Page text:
Thursday, January 12, 2012

I Need to Stop This

6x6 inch monotype, with watercolor pencil, gouache, and acrylic ink

So, today was interesting in a not-so-fun way.  After a gloriously snow free winter so far, it snowed starting at about breakfast, and it's still snowing.  I wouldn't care, retired geezer that I am, except I had promised to demonstrate my method of doing monotypes to the small artist group that meets each Thursday at a senior center in Milton, a town about eight miles away.  I had already packed a container with all the materials, samples, typed up directions to take along, so I decided that the small amount of snow that had fallen by 9:30 was not going to stop me, a former farm girl who knows how to drive in snow, from showing up.

Thing is, it stopped all the other people, except one intrepid soul.  We had a good time, and we both made it home in one piece, but it was no fun driving when there was no assurance that the car was going to stop at signs and traffic lights.  The roads were very slippery, and I don't see me going out for a while.  Time to hunker down with some tea, a novel, and the cat on my lap.

Tuesday, January 10, 2012

Another Featured Creature in Monotype

6x6 inches, monotype, acrylic ink and watercolor on masa paper

Here's one more small monotype, this time from a photo I took on a bicycle ride years ago.  I've tried more than one to capture this pig the way I remember him (her?) - and this isn't too bad.  I wish the tint I added to the snout was more orange.  I may try to adjust it later, but for now I am going to let it rest.

Monday, January 2, 2012

More Monotype Experimentation

5x7 inches, monotype printed on a page from a cheese factory ledger, with acrylic ink and gouache

I've had a black and white photo of my father holding two kittens that I've meant to paint.  Today instead of actually painting from the image I decided to see if my montoype technique would work on a different sort of paper.  A friend gave me several old cheese factory ledgers from about 1917, so I used a sheet for this project.  I wasn't sure how the slightly glossy and old paper would accept the paint, or how it would dry.  The paint transferred fairly well, and the paper dried relatively flat, which surprised me.  The paper has printing and handwriting on it, which I thought would be interesting, though I didn't plan for "crops growing" to be emblazoned in the middle of his sweater.  I also regret not being more careful to lay the plate on the ledger paper so it was straight.  Next time I'll do better.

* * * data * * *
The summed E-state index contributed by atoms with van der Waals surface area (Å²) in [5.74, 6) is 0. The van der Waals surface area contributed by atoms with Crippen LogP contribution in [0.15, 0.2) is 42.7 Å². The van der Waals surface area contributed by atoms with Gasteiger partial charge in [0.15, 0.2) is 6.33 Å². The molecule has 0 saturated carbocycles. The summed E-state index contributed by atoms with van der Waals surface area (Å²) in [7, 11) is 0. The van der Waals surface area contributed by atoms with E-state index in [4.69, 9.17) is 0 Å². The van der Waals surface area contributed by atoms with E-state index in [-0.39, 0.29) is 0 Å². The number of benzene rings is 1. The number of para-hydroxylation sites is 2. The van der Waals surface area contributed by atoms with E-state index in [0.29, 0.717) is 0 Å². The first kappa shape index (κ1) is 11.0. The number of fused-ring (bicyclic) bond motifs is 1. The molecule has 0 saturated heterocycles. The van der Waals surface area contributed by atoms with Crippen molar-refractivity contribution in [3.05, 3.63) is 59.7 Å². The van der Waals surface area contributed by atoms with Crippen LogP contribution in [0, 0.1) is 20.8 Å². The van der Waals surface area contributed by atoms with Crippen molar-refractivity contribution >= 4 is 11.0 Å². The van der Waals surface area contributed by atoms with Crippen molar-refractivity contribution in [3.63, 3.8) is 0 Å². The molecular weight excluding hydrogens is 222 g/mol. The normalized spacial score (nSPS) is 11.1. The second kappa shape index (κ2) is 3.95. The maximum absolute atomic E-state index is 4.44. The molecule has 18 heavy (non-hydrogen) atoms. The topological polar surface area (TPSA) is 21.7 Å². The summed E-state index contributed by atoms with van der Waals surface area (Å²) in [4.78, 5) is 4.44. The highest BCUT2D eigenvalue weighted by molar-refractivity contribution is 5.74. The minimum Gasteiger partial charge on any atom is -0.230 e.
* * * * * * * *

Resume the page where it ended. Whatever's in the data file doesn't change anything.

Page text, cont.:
Sunday, January 1, 2012

Gator Monotype, Step by Step

Since I'm not keen on watching television football, I took advantage of the windy gray day to work on another monotype.  Years ago when we visited the Audubon zoo in New Orleans I snapped a photo of a pair of alligators.  Between working on a print of turtles earlier in the week and writing about Swamplandia! yesterday, I just had to dig out the 'gators from my files.  You can see a 5x7 inch black and white copy of the photo at the top of the photo.  I drew their outlines on a sheet of Yupo with a black Sharpie, then lay down a thin layer of monotype base, and black monotype paint over that, then worked by using brushes and a sharpened twig to lift out the light areas.  Then I left to allow the paint to air dry.

 When the plate was dry, I put a piece of masa rice paper in the sink to soak, then let some of the water drip off, and then placed the damp paper over the prepared plate.  Then I used an old wooden doorknob to apply pressure to the two layers, causing the paint to release onto the paper.  You could rub either side, but I rubbed the Yupo side, since it is sturdier.

It's easy to gently separate the layers to check and see if the paint is transferring.  When you are satisfied, pull the paper sheet from the Yupo layer.  The Yupo can be washed with soap and water and used again.  The damp print goes between sheets of clean kraft paper or paper towels, with some weight on top so it dries flat.  Sometimes I just wait, and sometimes I cheat and speed the drying by gently ironing the damp print between clean paper towels until it is dry and flat.

This is what the Yupo plate with the Sharpie design and the freshly pulled print looked like this afternoon.

This is what the print looked like after I went back into it with some watercolor pencils for subtle color, diluted black acrylic ink to deepen some dark areas, and white gauche to lighten other areas. I tinker with the prints until I am satisfied with the shapes and contrasts, but I do not strive for details, since part of the charm of these prints is their rather unpredictable irregularities.  Irregularities seem just right for creatures like alligators.  I may still go back and adjust the back of the bottom 'gator.

Happy New Year to all of you. I wish us all healthy, energy, and courage to keep working and not fear failure.